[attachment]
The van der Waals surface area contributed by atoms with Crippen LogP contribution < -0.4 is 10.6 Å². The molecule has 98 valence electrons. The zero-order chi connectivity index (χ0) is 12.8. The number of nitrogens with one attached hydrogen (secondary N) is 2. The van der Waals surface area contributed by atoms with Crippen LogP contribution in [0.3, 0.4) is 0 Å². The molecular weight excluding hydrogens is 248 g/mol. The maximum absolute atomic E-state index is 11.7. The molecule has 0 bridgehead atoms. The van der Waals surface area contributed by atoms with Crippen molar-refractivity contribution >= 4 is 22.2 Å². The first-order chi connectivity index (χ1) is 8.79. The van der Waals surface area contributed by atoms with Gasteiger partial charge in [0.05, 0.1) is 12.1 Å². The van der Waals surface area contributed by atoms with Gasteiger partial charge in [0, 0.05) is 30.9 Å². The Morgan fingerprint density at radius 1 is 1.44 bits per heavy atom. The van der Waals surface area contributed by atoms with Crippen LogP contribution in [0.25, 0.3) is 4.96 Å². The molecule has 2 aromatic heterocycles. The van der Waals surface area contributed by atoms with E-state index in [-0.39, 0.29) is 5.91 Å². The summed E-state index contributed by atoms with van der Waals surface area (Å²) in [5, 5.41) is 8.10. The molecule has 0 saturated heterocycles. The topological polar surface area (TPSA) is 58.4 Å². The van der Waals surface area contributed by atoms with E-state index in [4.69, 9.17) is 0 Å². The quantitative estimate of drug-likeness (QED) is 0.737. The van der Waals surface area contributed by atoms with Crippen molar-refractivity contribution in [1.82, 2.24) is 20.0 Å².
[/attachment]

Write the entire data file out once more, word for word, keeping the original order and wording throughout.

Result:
The van der Waals surface area contributed by atoms with Crippen LogP contribution < -0.4 is 10.6 Å². The molecule has 98 valence electrons. The zero-order chi connectivity index (χ0) is 12.8. The number of nitrogens with one attached hydrogen (secondary N) is 2. The van der Waals surface area contributed by atoms with Crippen LogP contribution in [0.3, 0.4) is 0 Å². The molecular weight excluding hydrogens is 248 g/mol. The maximum absolute atomic E-state index is 11.7. The molecule has 0 bridgehead atoms. The van der Waals surface area contributed by atoms with Crippen molar-refractivity contribution >= 4 is 22.2 Å². The first-order chi connectivity index (χ1) is 8.79. The van der Waals surface area contributed by atoms with Gasteiger partial charge in [0.05, 0.1) is 12.1 Å². The van der Waals surface area contributed by atoms with Gasteiger partial charge in [0, 0.05) is 30.9 Å². The Morgan fingerprint density at radius 1 is 1.44 bits per heavy atom. The van der Waals surface area contributed by atoms with Crippen LogP contribution in [0.25, 0.3) is 4.96 Å². The molecule has 2 aromatic heterocycles. The van der Waals surface area contributed by atoms with E-state index in [-0.39, 0.29) is 5.91 Å². The summed E-state index contributed by atoms with van der Waals surface area (Å²) in [5, 5.41) is 8.10. The molecule has 0 saturated heterocycles. The topological polar surface area (TPSA) is 58.4 Å². The van der Waals surface area contributed by atoms with E-state index in [4.69, 9.17) is 0 Å². The quantitative estimate of drug-likeness (QED) is 0.737. The van der Waals surface area contributed by atoms with Crippen molar-refractivity contribution in [1.82, 2.24) is 20.0 Å².